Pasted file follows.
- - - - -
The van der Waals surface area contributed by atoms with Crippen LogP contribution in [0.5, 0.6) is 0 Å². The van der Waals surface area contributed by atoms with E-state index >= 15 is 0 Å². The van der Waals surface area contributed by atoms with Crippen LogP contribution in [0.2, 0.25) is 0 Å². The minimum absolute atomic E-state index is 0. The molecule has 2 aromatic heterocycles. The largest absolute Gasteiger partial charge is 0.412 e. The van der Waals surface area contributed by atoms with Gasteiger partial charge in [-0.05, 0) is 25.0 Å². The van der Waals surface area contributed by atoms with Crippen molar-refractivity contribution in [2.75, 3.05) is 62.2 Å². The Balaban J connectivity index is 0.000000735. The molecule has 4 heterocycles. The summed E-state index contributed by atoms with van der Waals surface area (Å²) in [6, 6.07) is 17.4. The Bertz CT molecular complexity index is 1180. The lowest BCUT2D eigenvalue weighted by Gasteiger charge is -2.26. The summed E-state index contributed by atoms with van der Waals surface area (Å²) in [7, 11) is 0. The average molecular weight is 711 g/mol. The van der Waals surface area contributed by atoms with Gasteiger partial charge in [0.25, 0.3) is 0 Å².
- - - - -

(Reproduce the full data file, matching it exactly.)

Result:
The van der Waals surface area contributed by atoms with Crippen LogP contribution in [0.5, 0.6) is 0 Å². The van der Waals surface area contributed by atoms with E-state index >= 15 is 0 Å². The van der Waals surface area contributed by atoms with Crippen LogP contribution in [0.2, 0.25) is 0 Å². The minimum absolute atomic E-state index is 0. The molecule has 2 aromatic heterocycles. The largest absolute Gasteiger partial charge is 0.412 e. The van der Waals surface area contributed by atoms with Gasteiger partial charge in [-0.05, 0) is 25.0 Å². The van der Waals surface area contributed by atoms with Crippen molar-refractivity contribution in [2.75, 3.05) is 62.2 Å². The Balaban J connectivity index is 0.000000735. The molecule has 4 heterocycles. The summed E-state index contributed by atoms with van der Waals surface area (Å²) in [6, 6.07) is 17.4. The Bertz CT molecular complexity index is 1180. The lowest BCUT2D eigenvalue weighted by Gasteiger charge is -2.26. The summed E-state index contributed by atoms with van der Waals surface area (Å²) in [7, 11) is 0. The average molecular weight is 711 g/mol. The van der Waals surface area contributed by atoms with Gasteiger partial charge in [0.25, 0.3) is 0 Å².